RUHLE: Without talking about the media or Hillary Clinton, just voting, going to the polls in this country, do you believe there will be widespread voter fraud?CONWAY: No, I do not believe that. So, absent overwhelming evidence that there is, it would not be for me to say that there is.
Oct. 19, 201618:10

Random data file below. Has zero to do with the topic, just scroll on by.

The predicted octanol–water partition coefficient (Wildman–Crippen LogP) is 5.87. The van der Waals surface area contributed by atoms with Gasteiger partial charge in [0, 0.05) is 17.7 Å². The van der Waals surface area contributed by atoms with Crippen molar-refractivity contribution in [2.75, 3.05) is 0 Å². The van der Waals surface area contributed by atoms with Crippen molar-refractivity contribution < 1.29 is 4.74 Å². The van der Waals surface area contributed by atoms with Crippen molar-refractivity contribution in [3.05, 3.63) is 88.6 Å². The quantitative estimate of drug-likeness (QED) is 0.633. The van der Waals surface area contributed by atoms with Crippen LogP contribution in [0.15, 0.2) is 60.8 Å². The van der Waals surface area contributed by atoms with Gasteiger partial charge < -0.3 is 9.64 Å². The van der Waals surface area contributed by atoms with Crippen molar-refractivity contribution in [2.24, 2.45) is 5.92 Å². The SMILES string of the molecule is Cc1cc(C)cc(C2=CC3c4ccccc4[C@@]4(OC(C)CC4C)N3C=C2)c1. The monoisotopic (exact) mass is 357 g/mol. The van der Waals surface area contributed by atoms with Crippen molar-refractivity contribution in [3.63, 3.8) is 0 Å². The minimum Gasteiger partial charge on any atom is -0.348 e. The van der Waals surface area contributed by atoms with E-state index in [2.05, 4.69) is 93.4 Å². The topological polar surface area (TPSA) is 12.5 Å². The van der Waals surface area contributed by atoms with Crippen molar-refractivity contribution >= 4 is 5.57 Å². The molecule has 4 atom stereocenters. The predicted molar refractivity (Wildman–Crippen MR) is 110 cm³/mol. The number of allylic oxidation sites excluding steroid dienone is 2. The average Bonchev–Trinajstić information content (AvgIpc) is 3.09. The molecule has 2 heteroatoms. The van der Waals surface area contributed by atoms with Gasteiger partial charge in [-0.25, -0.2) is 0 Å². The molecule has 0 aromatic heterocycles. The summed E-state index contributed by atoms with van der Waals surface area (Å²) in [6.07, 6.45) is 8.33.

Trump's campaign manager went on to say there are instances in the past of voting irregularities "here and there." Conway added, "But I think Donald Trump's point is a larger one."Actually, I think Trump's point is far more specific than Conway suggests. The Republican candidate insists without proof that "there is large scale voter fraud happening" -- a baseless assertion he's made several times, in print and on the stump -- and his own campaign manager disagrees.In the same interview, Ruhle asked whether it's fair for Trump to "mislead the American people" with rhetoric about a "rigged" election that isn't actually rigged. Conway again insisted that "everybody's missing his larger point" about the need for reforms in the system.But if that is the message Trump is trying to get across, isn't it the candidate himself who's missing the "larger point"? The Republican nominee has spent an enormous amount of time throwing around bizarre allegations -- voting is rigged, as are the polls, the debates, the primaries, media coverage, etc. -- failing entirely to present a coherent message on systemic reforms. He then complains bitterly when Republicans dare to defend the system accurately.Or put another way, if Conway knows American elections are fair, and the integrity of the voting system shouldn't be called into question, can she explain why her candidate keeps saying the opposite?Also note, this is the second time Conway has publicly disagreed with Trump this week -- and it's only Wednesday. On Monday, she was asked on MSNBC about her candidate criticizing the appearance of some of the women who've accused him of sexual misconduct."It's not how I would answer the question," Conway conceded.Let's note for context that Conway is a longtime Republican pollster and strategist, and she very likely intends to continue her career if/when Donald Trump loses the presidential election. It's this dynamic that creates an interesting set of incentives for Conway to occasionally distance herself from her boss, even as the campaign enters the home stretch.